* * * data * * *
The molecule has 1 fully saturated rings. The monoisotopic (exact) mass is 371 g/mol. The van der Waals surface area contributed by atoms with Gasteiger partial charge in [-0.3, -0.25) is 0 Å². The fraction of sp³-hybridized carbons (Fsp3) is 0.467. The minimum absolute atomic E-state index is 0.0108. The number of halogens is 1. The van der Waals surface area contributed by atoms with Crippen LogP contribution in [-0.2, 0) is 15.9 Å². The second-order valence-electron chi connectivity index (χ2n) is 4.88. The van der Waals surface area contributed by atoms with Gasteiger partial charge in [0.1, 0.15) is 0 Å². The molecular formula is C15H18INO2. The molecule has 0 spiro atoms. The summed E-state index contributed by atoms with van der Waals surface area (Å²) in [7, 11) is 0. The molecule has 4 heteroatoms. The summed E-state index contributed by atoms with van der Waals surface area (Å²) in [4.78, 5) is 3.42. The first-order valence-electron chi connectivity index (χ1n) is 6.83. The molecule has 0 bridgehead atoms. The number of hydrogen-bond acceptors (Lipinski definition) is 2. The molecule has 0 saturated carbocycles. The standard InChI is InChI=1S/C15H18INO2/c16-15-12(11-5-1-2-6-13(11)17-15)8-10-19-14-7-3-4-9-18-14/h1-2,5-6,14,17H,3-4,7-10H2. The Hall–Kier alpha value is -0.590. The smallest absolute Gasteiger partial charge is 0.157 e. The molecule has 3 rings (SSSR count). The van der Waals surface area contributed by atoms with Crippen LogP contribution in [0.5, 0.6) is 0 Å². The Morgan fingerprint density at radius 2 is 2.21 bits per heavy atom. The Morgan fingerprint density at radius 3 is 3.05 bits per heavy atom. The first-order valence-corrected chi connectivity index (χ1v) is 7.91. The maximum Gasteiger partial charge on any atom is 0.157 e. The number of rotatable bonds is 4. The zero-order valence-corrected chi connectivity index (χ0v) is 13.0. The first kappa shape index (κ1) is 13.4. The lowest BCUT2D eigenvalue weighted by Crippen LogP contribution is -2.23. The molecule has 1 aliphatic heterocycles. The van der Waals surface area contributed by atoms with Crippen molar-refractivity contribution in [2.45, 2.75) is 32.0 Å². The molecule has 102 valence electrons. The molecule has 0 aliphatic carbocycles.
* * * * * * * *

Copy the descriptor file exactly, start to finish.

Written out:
The molecule has 1 fully saturated rings. The monoisotopic (exact) mass is 371 g/mol. The van der Waals surface area contributed by atoms with Gasteiger partial charge in [-0.3, -0.25) is 0 Å². The fraction of sp³-hybridized carbons (Fsp3) is 0.467. The minimum absolute atomic E-state index is 0.0108. The number of halogens is 1. The van der Waals surface area contributed by atoms with Crippen LogP contribution in [-0.2, 0) is 15.9 Å². The second-order valence-electron chi connectivity index (χ2n) is 4.88. The van der Waals surface area contributed by atoms with Gasteiger partial charge in [0.1, 0.15) is 0 Å². The molecular formula is C15H18INO2. The molecule has 0 spiro atoms. The summed E-state index contributed by atoms with van der Waals surface area (Å²) in [7, 11) is 0. The molecule has 4 heteroatoms. The summed E-state index contributed by atoms with van der Waals surface area (Å²) in [4.78, 5) is 3.42. The first-order valence-electron chi connectivity index (χ1n) is 6.83. The molecule has 0 bridgehead atoms. The number of hydrogen-bond acceptors (Lipinski definition) is 2. The molecule has 0 saturated carbocycles. The standard InChI is InChI=1S/C15H18INO2/c16-15-12(11-5-1-2-6-13(11)17-15)8-10-19-14-7-3-4-9-18-14/h1-2,5-6,14,17H,3-4,7-10H2. The Hall–Kier alpha value is -0.590. The smallest absolute Gasteiger partial charge is 0.157 e. The molecule has 3 rings (SSSR count). The van der Waals surface area contributed by atoms with Crippen LogP contribution in [0.5, 0.6) is 0 Å². The Morgan fingerprint density at radius 2 is 2.21 bits per heavy atom. The Morgan fingerprint density at radius 3 is 3.05 bits per heavy atom. The first-order valence-corrected chi connectivity index (χ1v) is 7.91. The maximum Gasteiger partial charge on any atom is 0.157 e. The number of rotatable bonds is 4. The zero-order valence-corrected chi connectivity index (χ0v) is 13.0. The first kappa shape index (κ1) is 13.4. The lowest BCUT2D eigenvalue weighted by Crippen LogP contribution is -2.23. The molecule has 1 aliphatic heterocycles. The van der Waals surface area contributed by atoms with Crippen molar-refractivity contribution in [2.45, 2.75) is 32.0 Å². The molecule has 102 valence electrons. The molecule has 0 aliphatic carbocycles.